ICE Formalizes Inhumane Detention Policies for Pregnant Women

March 29, 2018

Washington, D.C.– According to an Immigration and Customs Enforcement (ICE) policy directive released today, ICE has formalized its practice of detaining pregnant women in response to President Trump’s executive order “Enhancing Public Safety in the Interior of the United States.” The practice of detaining pregnant women is inhumane and unsafe.

Last fall, the American Immigration Lawyers Association (AILA) and the American Immigration Council (Council), alongside partner organizations, submitted an administrative complaint with the Department of Homeland Security (DHS) on behalf of women who are or were pregnant and detained by ICE. The complaint highlighted reports by currently and formerly detained women that illustrate ICE’s failure to establish practices that place reasonable limits on the detention of pregnant women.

Annaluisa Padilla, AILA president, said in response to the directive, “This policy is an egregious human rights offense. In the past, the agency’s practice was to severely limit the detention of women who were pregnant. With this policy, the detention of pregnant women is a matter of routine, and ICE officers will only exercise their discretion to release them on a case-by-case basis. This is concerning given the current administration's exceptionally narrow view of discretion when it comes to immigrants. Detention creates serious health risks, and many women have medical needs that cannot typically be addressed in a detention setting. We are deeply dismayed by today’s directive and will continue our calls for a policy limiting the detention of pregnant women and for the use of proven, effective alternatives to detention instead.”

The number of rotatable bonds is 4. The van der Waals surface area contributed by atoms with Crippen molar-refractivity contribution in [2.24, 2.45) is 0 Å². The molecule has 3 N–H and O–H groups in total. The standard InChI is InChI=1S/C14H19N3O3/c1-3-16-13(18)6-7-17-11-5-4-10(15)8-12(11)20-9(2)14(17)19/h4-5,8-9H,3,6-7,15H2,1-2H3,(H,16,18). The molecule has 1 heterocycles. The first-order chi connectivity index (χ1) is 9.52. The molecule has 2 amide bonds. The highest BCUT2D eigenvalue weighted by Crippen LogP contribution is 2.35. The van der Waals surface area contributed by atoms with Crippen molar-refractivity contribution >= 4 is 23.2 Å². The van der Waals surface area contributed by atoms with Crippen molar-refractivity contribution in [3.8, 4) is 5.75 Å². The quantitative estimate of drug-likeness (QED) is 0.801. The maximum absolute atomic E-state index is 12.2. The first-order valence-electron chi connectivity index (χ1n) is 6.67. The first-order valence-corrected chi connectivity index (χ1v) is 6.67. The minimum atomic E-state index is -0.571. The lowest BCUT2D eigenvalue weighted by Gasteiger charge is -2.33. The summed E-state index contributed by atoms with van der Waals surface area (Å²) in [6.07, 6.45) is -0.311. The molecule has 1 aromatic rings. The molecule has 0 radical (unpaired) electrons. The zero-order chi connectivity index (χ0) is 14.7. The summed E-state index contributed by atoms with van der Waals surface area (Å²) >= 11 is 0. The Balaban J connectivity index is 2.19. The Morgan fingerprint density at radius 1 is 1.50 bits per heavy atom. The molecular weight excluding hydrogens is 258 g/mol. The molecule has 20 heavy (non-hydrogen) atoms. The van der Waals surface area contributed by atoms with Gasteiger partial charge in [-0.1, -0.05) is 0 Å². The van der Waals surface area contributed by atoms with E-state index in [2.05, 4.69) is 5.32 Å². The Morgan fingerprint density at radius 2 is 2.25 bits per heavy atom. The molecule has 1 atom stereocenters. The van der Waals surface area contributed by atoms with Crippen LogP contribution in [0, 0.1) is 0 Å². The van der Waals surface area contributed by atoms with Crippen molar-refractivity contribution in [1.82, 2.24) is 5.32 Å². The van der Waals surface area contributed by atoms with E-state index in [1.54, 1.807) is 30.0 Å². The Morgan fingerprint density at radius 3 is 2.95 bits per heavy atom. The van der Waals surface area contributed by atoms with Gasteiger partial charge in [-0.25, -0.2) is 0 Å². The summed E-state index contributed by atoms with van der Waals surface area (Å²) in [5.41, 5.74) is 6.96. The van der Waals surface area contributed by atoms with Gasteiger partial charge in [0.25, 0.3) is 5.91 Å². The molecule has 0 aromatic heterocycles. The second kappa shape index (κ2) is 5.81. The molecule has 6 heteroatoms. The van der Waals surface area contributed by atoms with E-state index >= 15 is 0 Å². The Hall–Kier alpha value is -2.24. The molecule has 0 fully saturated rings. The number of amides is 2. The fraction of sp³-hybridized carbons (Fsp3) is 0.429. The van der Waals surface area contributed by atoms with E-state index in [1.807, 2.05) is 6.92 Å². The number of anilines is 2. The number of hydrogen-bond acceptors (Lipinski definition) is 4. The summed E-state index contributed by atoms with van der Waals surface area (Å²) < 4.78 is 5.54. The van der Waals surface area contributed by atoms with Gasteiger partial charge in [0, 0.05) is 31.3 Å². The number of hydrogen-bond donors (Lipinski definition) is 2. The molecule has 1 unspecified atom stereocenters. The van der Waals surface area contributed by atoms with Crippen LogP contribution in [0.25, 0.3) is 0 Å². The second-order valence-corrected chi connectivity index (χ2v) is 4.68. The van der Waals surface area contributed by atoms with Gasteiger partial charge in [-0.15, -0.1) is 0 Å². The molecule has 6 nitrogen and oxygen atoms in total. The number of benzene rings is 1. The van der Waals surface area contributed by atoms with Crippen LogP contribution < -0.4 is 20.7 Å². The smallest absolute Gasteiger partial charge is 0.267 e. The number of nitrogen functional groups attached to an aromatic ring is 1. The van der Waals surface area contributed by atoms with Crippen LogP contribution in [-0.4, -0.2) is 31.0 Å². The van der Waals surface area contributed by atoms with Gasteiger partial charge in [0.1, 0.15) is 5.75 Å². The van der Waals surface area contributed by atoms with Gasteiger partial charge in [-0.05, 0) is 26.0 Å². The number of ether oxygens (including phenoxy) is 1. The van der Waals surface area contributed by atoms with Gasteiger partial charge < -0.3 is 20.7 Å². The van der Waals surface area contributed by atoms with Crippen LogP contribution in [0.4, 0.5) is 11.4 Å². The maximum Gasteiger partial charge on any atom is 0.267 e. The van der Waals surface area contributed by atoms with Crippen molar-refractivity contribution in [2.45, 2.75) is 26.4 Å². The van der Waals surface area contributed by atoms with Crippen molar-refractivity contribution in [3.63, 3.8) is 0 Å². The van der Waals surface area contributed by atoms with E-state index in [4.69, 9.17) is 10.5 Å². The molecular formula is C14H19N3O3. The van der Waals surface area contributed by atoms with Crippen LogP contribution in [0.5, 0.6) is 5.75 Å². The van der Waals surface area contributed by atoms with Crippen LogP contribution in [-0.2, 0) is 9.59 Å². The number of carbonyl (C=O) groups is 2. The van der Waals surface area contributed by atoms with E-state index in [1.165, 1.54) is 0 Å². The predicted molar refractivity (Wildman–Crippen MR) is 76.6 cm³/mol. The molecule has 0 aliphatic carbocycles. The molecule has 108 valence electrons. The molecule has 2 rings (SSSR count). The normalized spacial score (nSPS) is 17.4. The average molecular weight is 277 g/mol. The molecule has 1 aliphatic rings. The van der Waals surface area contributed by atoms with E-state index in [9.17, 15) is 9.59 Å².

Katie Shepherd, advocacy counsel for the Immigration Justice Campaign, a joint initiative between AILA and the Council, said, “This new ICE policy directive confirms our fears that the government intends to use detention far more aggressively against pregnant women despite substantial evidence that detention of this particularly vulnerable population has been linked to serious health implications to the mother and unborn child. Detention also constitutes a significant barrier to receiving a meaningful day in court. Nationally, only 37 percent of all immigrants and a mere 14 percent of detained immigrants secured legal representation between 2007 and 2012. AILA, the Council, and our partners will not sit idly by—we will continue the fight for justice and push back against the practice of detaining pregnant women.”

Read the 2017 complaint in its entirety here.


For more information contact, Maria Frausto at the American Immigration Council, at [email protected] or 202-507-7526 or Belle Woods at the American Immigration Lawyers Association, at [email protected] or 202-507-7675

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